In order to permit recovery of a payment, however, the mistake of fact must not be as to some collateral matter, but must affect the very existence of the liability which the payment was intended to discharge.1 If a liability of any sort exists payment thereof cannot be recovered on account of some mistake in the inducement.2 Thus, where A owes B, and C takes A's check, thinking it good, and pays B personally, C cannot recover such payment from B if A's check proves worthless.3 So where A is indebted to B and by mistake as to some other liability pays B on a different non-existent claim, A cannot recover such payment from B until A's indebtedness to B is satisfied.4 Thus where A had a claim against a railroad for killing cattle, and after he had presented his claim he received a voucher, which the railroad paid, he is not obliged to repay such sum until his claim is settled, even though such order was intended for another man of the same name and was paid under mistake as to the identity of the person asking payment.5 So if A owns two lots and B a third adjoining A's, and the city brings suit to enforce an assessment on such lots and takes a decree for the assessment against the three lots jointly, A cannot redeem his lots alone, but must redeem B's as well. Hence if A redeems all three, thinking that B's lot belongs to A, this is a mere matter of inducement and A cannot recover from the city the amount due on B's lot alone. This is true especially after the city has paid over the money received at the tax-sale, from which sale A was redeeming his land, to the contractors.6 A endorsed several instruments for B, thinking them in effect promissory notes. As they fell due, and were not paid by B, A paid those first maturing to C, the holder thereof, under the belief that A was liable as endorser. A resisted payment of the last instruments of the series and established his non-liability.7 A then sued C to recover the payment made by him to C on the first instrument of the series. It was held that he could not recover, even though he had been mistaken in his belief that upon paying such instruments he would be subrogated to the security held therefor.8 By mistake of fact, is meant mistake as to the fact creating or relieving from liability, and not mistake as to the evidence by which such fact was to be proven.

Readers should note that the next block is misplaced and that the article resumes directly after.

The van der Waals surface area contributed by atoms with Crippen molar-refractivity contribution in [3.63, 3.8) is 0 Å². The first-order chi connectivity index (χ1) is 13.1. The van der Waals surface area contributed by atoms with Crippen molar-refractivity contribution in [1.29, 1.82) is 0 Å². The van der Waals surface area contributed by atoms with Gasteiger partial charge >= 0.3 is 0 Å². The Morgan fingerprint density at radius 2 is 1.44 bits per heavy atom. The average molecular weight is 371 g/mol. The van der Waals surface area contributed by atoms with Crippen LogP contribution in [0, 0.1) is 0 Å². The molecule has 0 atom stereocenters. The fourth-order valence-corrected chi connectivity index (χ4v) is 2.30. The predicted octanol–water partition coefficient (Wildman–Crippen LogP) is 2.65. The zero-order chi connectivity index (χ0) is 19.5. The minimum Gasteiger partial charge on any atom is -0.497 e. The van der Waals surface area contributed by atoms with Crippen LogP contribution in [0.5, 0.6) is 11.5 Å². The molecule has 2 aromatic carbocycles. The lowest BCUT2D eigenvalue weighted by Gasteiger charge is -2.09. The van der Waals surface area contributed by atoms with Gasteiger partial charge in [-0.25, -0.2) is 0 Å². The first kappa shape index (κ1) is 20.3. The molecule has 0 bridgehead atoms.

7 Merchants' National Bank v. Bank, 139 Mass. 513; 2 N. E. 89.

8 Martin v. Morgan, 3 Moore (C. P. & Ex.) 635; Peterson v. Bank, 52 Pa. St. 206; 91 Am. Dee. 146.

1 Aiken v. Short, 1 Hurl. & N. 210; Garretson v. Joseph, 100 Ala. 279; 13 So. 948; Langevin v. St. Paul, 49 Minn. 189; 15 L. R. A. 766; 51 N. W. 817; Southwick v. Bank, 84 N. Y. 420; Pepperday v. Bank, 183 Pa. St. 519; 63 Am. St. Rep. 769; 39 L. R. A. 529; 38 Atl. 1030; Buffalo v. O'Malley, 61 Wis. 255; 50 Am. Rep. 137; 20 N. W. 913. "A mistake where that is the foundation of the action must relate to a fact which is material, essential to the transaction between the parties. A payment made under the influence of a mistake concerning a fact which, even if it were as it is supposed to be, would create no legal obligation, but merely operate as an inducement upon the mind of the party paying the money, the other party being without fault, would not justify a recovery as for money had and received." Langevin v. St. Paul, 49 Minn. 189, 196; 15 L. R. A. 766; 51 N. W. 817.

2 Pensacola, etc., R. R. v. Braxton, 34 Fla. 471; 16 So. 317. " The mistake must be to such an extent as will amount to destruction of the consideration." Ashley v. Jennings, 48 Mo. App. 142, 147.

3 Garretson v. Joseph. 100 Ala. 279;' 13 So. 948; Pepperday v. Bank, 183 Pa. St. 519; 63 Am. St. Rep. 769; 39 L. R. A. 529; 38 Atl. 1030.

4 Pensaeola, etc., R. R. v. Braxton, 34 Fla. 471; 16 So. 317; Ashley v. Jennings, 48 Mo. App. 142.

5 Pensaeola, etc., R. R. v. Braxton, 34 Fla. 471; 16 So. 317.

6 Langevin v. St. Paul, 49 Minn. 189; 15 L. R. A. 766; 51 N. W. 817.

7 First National Bank v. Alton, 60 Conn. 402; 22 Atl. 1010.

8 Alton v. Bank, 157 Mass. 341; 34 Am. St. Rep. 285; 18 L. R. A. 144; 32 N. E. 228. The court said that the right of subrogation was "A collateral matter and no part of his principal contract by which he makes himself surety. The existence of that right is not the implied foundation of the principal contract."

Thus where A paid a debt and subsequently lost the receipt, and on demand of his creditor paid the debt again, it was held that A could not recover such payment after he had found his receipt, and was thus able to prove that he had paid it before.9 Payment of a judgment not a lien on the homestead, made because the judgment debtor, by reason of a mistake in his abstract of title thinks it is a lien thereon and that he cannot borrow money on his homestead unless such debt is paid, is not under mistake.10